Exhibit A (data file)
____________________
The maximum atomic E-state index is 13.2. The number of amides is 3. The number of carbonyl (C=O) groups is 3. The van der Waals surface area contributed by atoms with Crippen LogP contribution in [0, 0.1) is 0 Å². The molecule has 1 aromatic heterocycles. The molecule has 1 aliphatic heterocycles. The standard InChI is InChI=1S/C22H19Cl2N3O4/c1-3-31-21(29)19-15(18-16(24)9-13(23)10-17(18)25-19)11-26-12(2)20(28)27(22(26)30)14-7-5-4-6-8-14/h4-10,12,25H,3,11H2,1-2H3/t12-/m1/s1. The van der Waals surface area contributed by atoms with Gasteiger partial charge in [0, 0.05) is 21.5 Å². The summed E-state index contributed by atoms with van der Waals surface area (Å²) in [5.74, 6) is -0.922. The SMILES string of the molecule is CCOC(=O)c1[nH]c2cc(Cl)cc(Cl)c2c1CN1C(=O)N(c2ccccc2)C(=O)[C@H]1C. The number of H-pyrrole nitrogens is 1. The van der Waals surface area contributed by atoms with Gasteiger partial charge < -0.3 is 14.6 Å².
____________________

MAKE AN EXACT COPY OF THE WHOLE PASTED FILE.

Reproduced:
The maximum atomic E-state index is 13.2. The number of amides is 3. The number of carbonyl (C=O) groups is 3. The van der Waals surface area contributed by atoms with Crippen LogP contribution in [0, 0.1) is 0 Å². The molecule has 1 aromatic heterocycles. The molecule has 1 aliphatic heterocycles. The standard InChI is InChI=1S/C22H19Cl2N3O4/c1-3-31-21(29)19-15(18-16(24)9-13(23)10-17(18)25-19)11-26-12(2)20(28)27(22(26)30)14-7-5-4-6-8-14/h4-10,12,25H,3,11H2,1-2H3/t12-/m1/s1. The van der Waals surface area contributed by atoms with Gasteiger partial charge in [0, 0.05) is 21.5 Å². The summed E-state index contributed by atoms with van der Waals surface area (Å²) in [5.74, 6) is -0.922. The SMILES string of the molecule is CCOC(=O)c1[nH]c2cc(Cl)cc(Cl)c2c1CN1C(=O)N(c2ccccc2)C(=O)[C@H]1C. The number of H-pyrrole nitrogens is 1. The van der Waals surface area contributed by atoms with Gasteiger partial charge < -0.3 is 14.6 Å².